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Thursday, February 7,1918.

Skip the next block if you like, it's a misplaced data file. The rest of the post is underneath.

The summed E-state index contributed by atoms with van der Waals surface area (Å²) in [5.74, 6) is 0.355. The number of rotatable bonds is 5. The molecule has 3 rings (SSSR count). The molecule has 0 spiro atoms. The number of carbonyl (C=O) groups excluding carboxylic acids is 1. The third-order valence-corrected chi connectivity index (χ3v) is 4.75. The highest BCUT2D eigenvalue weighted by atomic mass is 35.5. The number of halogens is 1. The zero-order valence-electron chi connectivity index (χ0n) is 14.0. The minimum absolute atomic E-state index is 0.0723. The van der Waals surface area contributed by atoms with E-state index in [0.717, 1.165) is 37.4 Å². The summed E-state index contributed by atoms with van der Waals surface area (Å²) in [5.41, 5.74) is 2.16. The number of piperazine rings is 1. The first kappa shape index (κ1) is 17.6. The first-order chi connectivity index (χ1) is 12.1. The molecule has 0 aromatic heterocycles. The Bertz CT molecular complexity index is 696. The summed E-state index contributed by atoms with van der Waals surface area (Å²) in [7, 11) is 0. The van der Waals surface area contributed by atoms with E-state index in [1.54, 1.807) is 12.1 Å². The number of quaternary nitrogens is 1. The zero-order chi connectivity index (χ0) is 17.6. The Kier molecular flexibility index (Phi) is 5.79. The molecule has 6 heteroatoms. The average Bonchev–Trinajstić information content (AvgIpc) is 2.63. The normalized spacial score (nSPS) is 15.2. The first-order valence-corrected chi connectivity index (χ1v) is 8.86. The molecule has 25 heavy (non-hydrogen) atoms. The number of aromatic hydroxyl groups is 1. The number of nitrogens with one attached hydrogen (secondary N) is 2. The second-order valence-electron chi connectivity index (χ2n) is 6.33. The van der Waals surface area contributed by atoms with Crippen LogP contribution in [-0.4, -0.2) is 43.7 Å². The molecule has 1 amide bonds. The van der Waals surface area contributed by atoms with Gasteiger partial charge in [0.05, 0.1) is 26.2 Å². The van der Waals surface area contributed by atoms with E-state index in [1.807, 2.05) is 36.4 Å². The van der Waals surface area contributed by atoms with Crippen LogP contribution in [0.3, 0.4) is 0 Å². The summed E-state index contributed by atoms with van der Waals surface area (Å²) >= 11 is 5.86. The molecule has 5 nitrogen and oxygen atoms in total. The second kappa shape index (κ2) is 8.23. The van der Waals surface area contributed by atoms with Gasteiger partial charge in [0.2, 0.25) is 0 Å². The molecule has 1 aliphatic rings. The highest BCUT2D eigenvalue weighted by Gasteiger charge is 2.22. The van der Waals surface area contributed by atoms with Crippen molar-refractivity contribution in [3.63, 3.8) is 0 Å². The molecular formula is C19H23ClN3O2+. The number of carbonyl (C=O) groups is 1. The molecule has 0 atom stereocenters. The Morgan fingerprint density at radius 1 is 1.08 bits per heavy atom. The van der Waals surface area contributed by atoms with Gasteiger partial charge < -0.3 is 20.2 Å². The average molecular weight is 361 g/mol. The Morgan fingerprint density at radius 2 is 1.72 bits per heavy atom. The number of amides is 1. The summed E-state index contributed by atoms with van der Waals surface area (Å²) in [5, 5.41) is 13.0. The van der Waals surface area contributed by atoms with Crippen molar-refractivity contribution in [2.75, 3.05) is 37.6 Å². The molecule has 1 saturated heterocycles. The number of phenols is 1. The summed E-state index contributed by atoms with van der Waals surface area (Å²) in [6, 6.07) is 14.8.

WILLISTON GRAPHIC Join A. Carbett, Editor aad Publisher OFFICIAL PAPER OF WILUAMS COUNTY Published «v«ry Thursday at WlllUton, N. D.. aad sater Mat the Wtlllaton Postofflce aa second class mall matter. THURSDAY, FEBRUARY 7, 1918. WAR GARDENS FOR 1918 Within a few months a great spring drive will be launched throughout the length and breadth of North Dakota. The army "putting across" this drive will be a volunteer army of patriotic men, women and children. The implements of warfare will be plows, spades, hoes and rakes. The object will be to subdue Mother Earth and harness her in cooperation with the air, rain and sunshine for the purpose of producing many times the amount of vegetables that were ever grown in the state of North Dakota. These vegetables will replace millions of pounds of wheat, meat and other food which we can ship to our soldiers and allies. Furthermore, these vegetables represent the saving of our spare minutes which when invested in war gardens are on a par in value to our country, with the nickels and dimes with which we buy war savings stamps. Now is the time to begin preparations for this spring drive. A plan of the garden should be made. This should provide for a continuous supply of a variety of vegetables throughout the entire summer and a sur plus for canning and winter storing. As garden seed will be scarce this year any good seed that has been carried over should be used, but before deciding to use old seed, make a germination test by placing a sample between two moist blotters. After the garden plat has been made and the old seed tested, the entire seed or der should be made out and sent in so to assure prompt receipt, which will be impossible if ordered during the early spring. If not enough ground is available for a good gar den right on your lots, look around for a good piece of ground and arrange to rent it so you will be ready when spring comes. Also start your early vegetable plants in a few weeks or arrange to have them grown for you by a gardener or greenhouseman. Everyone should join this movement to produce food.—Kenmare Journal. G—R—A—P—H—I—C LINCOLN-WILSON PARALLEL "With malice toward none and charity for all," given to the world over half a century ago by Abraham Lincoln, is strikingly set forth in "Make the world safe for democracy," recently enunciated by Woodrow Wil son. Both of these war presidents in their work of driving the war from the earth did not hesitate to con tinue a war that meant the eradication of the pernicious influences which were striving to enslave the world. When Lincoln thrilled the world with his determina tion to drive slavery from the land, he was assailed by the copperheads, Knights of the Golden Circle, and the pacifists of the sixties,'who demanded peace at any price. He remained steadfast in his purpose and today the world is better for his having persevered in a course that was unpopular. Today the president is assailed on every side by peace councils, German propagandists. I. W. W's and those who want to see peace coma without regard to whether the objects of the war are attained or left undone. As the people of the norch backed Lincoln in his finish fight with slavery, so are the people of the United States standing back of Wil son in his fight against autocracy and Kultur. And as the natal day of the Immortal Lincoln will be cele brated in schools and business houses wherever the Stars and Stripes wave, let those who are doing homage to him, at the close of February 12, solemnly dedicate themselves to stand shoulder to shoulder with the president of the United States and bring to as speedy and successful conclusion as possible, the war on German Kultur and German autocracy. If Lincoln could speak today, he would counsel the waging of this war until civilization is set free from the horrible con dition into which it has been driven by Kaiser Wlhelm. G—R—A—P—H—I—C OBEY ORDERS An important factor in winning the world war will be cheerful acquiesence to the orders of the food and fuel administrators. The orders issued would not be sent forth to the public if necessity did not compel such action. Food must be supplied to the allies as well as to our own men. Fuel must be supplied to the foundries in order that the demands of the government for steel may be met. Ships must be built and into each of these must go hundreds and thousands of tons of steel, cop per and iron which to become available must pass thru the furnaces. Trains must travel upon the rails de livering this fuel and for every train coal must be burned to produce the motive power. Coal production is to be speeded up and coal saving must be practised wherever opportunity offers. One hundred million more tons of coal will be needed this year than during the past twelve-months. This enormous quantity must be transported from the mines to places where it can be used. This will require two and one half million cars to deliver. An army of men will be needed in the transport service thus drawing away from the produc tive end of business and agriculture. Producers will be asked to speed up production and wherever possible increase the per capita production of food stuffs. Everywhere the people will be asked to do a part in helping conserve the food supply until the next crop comes in. Reports indicate a majority is living up to the wishes of the administration. That is patriotism. But there are many others who are not complyng with the demands of the food administrator. They an lot-, ting their appetites control their actions and instead of patriotic self-denial they are doing their utmost to pro long the war. Such action is reprehensible. The real truth should be brought home to these people so forcibly that they will be glad to comply with the requirements of the government or its officers. And if you cannot join the army, work in the transportation service or become a member of the force that is to crush mili tarism and wipe it from the earth, you can do your part by bringing home to those people who do not obey the food or fuel conservation orders the necessity of obedience. You may state this is not a great work, but it is—in fact it is one of the greatest for it will enable the government to maintain its fighting forces at the highest state of efficiency. G—R—A—P—H—I—C SERVICE AND SAVING In spite of the horrors and hardships, the war will bring to the American people benefits hitherto not con sidered. Some of these benefits we have already recog nized and others remain to be made plain. One of the most important is the habit of saving which is being inculcated by the investment in Liberty Bonds and to the War Saving Certificates. Many of us will frankly admit we have had a general respfect for the man or woman who had a savings account or had invested some of their money in interest paying securities. Now when by a little exertion on our part we may enter that circle which we have envied in the past, we do not hesitate to join the group of people who are in every neighborhood called thrifty or of a saving turn. We have entered that favored class thru the en trance into the world war by the United States. Uncle Sam in his work of carrying on and financing the war, has brought' the Savings Bank right to our doors, and blind, indeed, is the man or woman who has not grasp ed the opportunity of investing a certain portion of the savings of years into United States bonds. These savings represent a small portion of the reserve wealth of the country. When invested in small bonds or Thrift Stamps, they serve the purpose of bringing into circulation money from hoards that hitherto have not been fluid and thereby help to carry on the war with little hardship to the investor, as well as to make it unnecessary to raise all this money by the slower and more laborious way, taxation. The government's expense for the war in the aggre gate will be a stupendous amount, but not an over whelming sum when the resources of the nation are considered. It can proceed to collect this sum by taxa tion, but it has taken the better way of securing the necessary funds to finance its program. Likewise it has given the man of small means an easy and equitable way of doing his part in remaking the world's history, thru the Savings stamps. These little stamps cost 25 cents each and when twenty have been secured really apply on the purchase price of a $5.00 government bond. Beside this advantage, they bring together millions of dollars which the government will need in its work be tween the periods of floating Liberty Bonds. Verily the best result of this war is the habit of thrift which it will develop in millions of small investors. G—R—A—P—H—I—C ABRAHAM LINCOLN Studied from any angle, the life and personality of Abraham Lincoln stand out pre-eminently as the great est that the world ever produced. Biographers are unanimous in proclaiming him as a model in kindliness, gentleness, staunchness, truth, and forgiveness, yet firm as the mountains in carrying out a purpose once form ed. Lenient to the sinning, to such a degree that his co-workers censured him. Forgiving the weaknesses in others so often that his generals in the civil war trembled lest insubbordination should become rampant in the army. A mother's tears and pleadings and prom ises of a new start if her boy were given his liberty, proved greater in his eyes than the findings of the court martial. Diplomatic in overlooking the mistakes and plottings of his cabinet members. When he had formed a purpose, selected his man, or men, to execute his, plans, no power of oratory, pleading or urging could make him change. Sternly just in the condem nation of those, who, when the nations life was at stake, attempted for petty honors or monetary gain to undermine the government or make its work nugatory. All admit these things. And equally certain are they, that under the load of responsibility which he bore un complainingly, his, greatest virtue was the love of home. Home to Lincoln meant more than a place in which to eat his meals and spend his sleeping hours. There, Lincoln the man, the husband, the father, show ed at his best. There his great heart found rest. There fell from his shoulders the cares of the world, and he became the center of, and the life of the family circle. It was in his home, he'confessed, that he received the inspiration to meet the responsibilities of the great events, then shaping the destiny of-the western world. All that was mortal of Lincoln was laid to rest fifty-three years ago. His spirit, his worth, his strength live with us today and is lighting myriads of men to the highest goal in life. His great soul is guiding and shaping the destines of millions and is making possible a union of the greatest nations of earth to combat that which threatens the common people or the democracies of the world. When we pause this coming week, to lay tributes at his feet, let us lift silently to the most High, a prayer of thanksgiving that the people of the United States had, have and will forever have, so long as jus tice reigns, Abraham Lincoln. G—R—A—P—H—I—C THRIFT WILL PAY THE BILLS However great the expenses of the war, Thrift will bear the burden. The Business Bourse has compiled statistics covering a period of years, and until 1917 the actual amount of money needed for absolute neces sities was $400 per family of -five persons, and the average income per family of five persons was $1,300, thus showing that in the United States the per capita expenditure for things not absolutely necessary to health and life, was $180, or for the family unit of five $900. These figure sshow that practically what has been spent annually for luxuries will take care of the war during the year and leave a neat surplus in the hands of the people. Give Thrift a chance and she will do what at first glance appears almost herculean. The people of this country have previously to this war, hardly had a speaking acquaintance with the Dame, but now when tremendous mobilizations of industry, money, materials and men are needed, they are becoming friends and this argues well for the future welfar .of th pople of the Unite dStates as well as for the world. G—R—A—P—H—I—C Not one but four North Dakota boys are listed with the wounded from over there. The Kaiser will won der if his secret agents' reports have any worth when he really finds that American "Pigdogs" are on the fighting line. WILLISTON GRAPHIC COURAGE Want of courage and not the lack of knowledge that there is something radically wrong with, them, has in the majority of instances kept those patients from seeking a physican's aid. This is but one of many examples which niin'ht be cited to show how essential courage is to health. It is usually want of moral courage which leads a man to continue to drink when he is perfectly aware that alcoholic stimulants are breaking him down physically and mentally. Then again, every physician meets in his practice men and women who LIBRARY NOTES The January statistics make an in teresting showing. The adult read ers are slowly discovering that the library has offered two books of fiction on one card, which saves extra trips to the library during the cold weath er. The offer holds good for all kinds of weather, however. Two thousand and fifteen books went out in the January circulation, almost equally divided between chil dren and adults. Sixty-one books in •the class which includes the European war experiences and discussions show where much of the interest in serious reading is centered. Out of the total circulation five hundred and twenty six books were non-fiction, or about twenty-five per cent. The Story Hour has had a total at tendance of two hundred sixty-nine for the month, and thanks is due to the Mother's Club and the individual story-tellers for the successful way in which the Story Hour has been carried on. Two groups of High School class es, mostly Freshmen, have been tak ing instruction in the use of the cata logue and magazine indexes, the classification and arrangement of the books on the shelves and the way to make themselves independent refer ence workers. One more group is yet to have this presented. Consultation with the workers sent out from the Agricultural College in the interests of the Food Administra tion has given a more definite idea of what the library will find it most Weekly Health Letter Issued by Stat* Publie Health Laboratory, University of North Dakota Every doctor is continually finding patients with serious ailments which have been neglected until the possi bilities of cure are greatly reduced or entirely lost. go into blue funk over the most trivial ailments. Often enough these people worry themselves until they arrive at that state of mental and physical depression which makes them ready prey for disease. Unquestionably, there are many dangers to health which we must meet every day of our lives. It is well to know of these things in order that we may form the habit of avoid ing as many of them as possible but to be ever fearful, thinking of and cringing from dangei*, will not aid us to avoid it. The brave man is he who, knowing his enemy's strength, is watchful, vigilant, but not fearful. "Cowards die many times before their deaths The valiant never tastes of death but once.*' worth while to push. Both Miss New ton and Miss Ratzlaff speak of the three pamphlets on "How to Select Foods" as the best material put out in the government pamphlets. Have you read them? They include Cereal Foods, Foods Rich in Protein and What the Body Needs. Knife Superstitions. The various knife superstitions are easily explained. It is unlucky to give a knife to a friend, because knives sever things, and might sever friend ship but if he gives you halfpenny In return the danger is avoided, for his gift is a token of continued affec tion. It is unlucky to place one's knife and fork crosswise on an empty plate, because it invites crosses and misfor tune, also recalling the Christian sym bol of suffering. Subscribe for the Graphic. Mrs. William H. Hinchliffe, No. 20 We Fix Your Tires to Last How many times have you had tires fixed only to have them "give out" on the very first trip? Our vulcanizing outfit enables us to fix blow-outs and weaK spots in a way that usually maKes them even stronger than the rest of the tire. Poor repair worK on tires is ulti mately the most expensive. Unless the weaK part is properly strength ened, there is liKely to be another blow-out soon that may ruin the tire completely. Just give us a trial and we will show you that our prices are low and that we can turn your worh out quicKly. The Motor Inn Robert Kuboske, Prop. Williston Page Three Jump from Bed in Morning and Drink Hot Water TMIa why everyone ehould drink hot water each morning before breakfast. Why is man aad woman, half the time, feeling nervous, despondent, worried some days headachy, dull and unstrung some days really incapaci tated by illness. If we all would practice inside-bath* lng, what a gratifying chaage would take place. Instead of thousands of half-sick, anaemic-looklug BOUIS with pasty, muddy complexions we should see crowds of happy, healthy, rosy cheeked people everywhere. The rea son is that the human system does not rid itself each day of all the waste which it accumulates under our pres ent mode of living. For every ounce of food and drink taken into the system nearly an ounce of waste material must be carried out, else it ferments and forms ptomaine-like poisons which •ire absorbed into the blood. Just as necessary as It 1b to clean tie ashes from the furnace each day, before the fire will burn bright and hot, so we must each morning clear the inside organs of the previous day's accumulation of Indigestible waste and body toxins. Men and women, whether sick or well, are advised to drink each morning, before breakfast, a glass of real hot water with a teaspoonful of limestone phosphate In It, as a harm less means of washing out of the stomach, Itver, kidneys and bowels the Indigestible material, waste, sour bile and toxins thus cleansing, sweeten ing and purifying the entire alimen tary canal before putting more food into the stomach. Millions of people who had their turn at constipation, bilious attacks, add stomach, nervous days and sleepless nights have become real cranks about the morning Inside-bath. A quarter pound of limestone phosphate will not cost much at the drug store, but Is sufficient to demonstrate to anyone, its cleansing, sweetening and freshen ing effect upon the system. I Recommend Peruna To All Sufferers Of Catarrh— I Do Not Think I Ever Felt Much Better Myrtle St., Beverly, Mass., writes: "I have takan four bottles of Peruna, and I can say that it has done me a great deal of good for catarrh of the head and throat. I recommend Peruna to all sufferers with catarrh. I do not think I ever felt much bet ter. I am really surprised at the work I can do. I do not think too much praise can be said for Peruna." Those who object to liquid medi-* cines can proturs Peruna Tablets.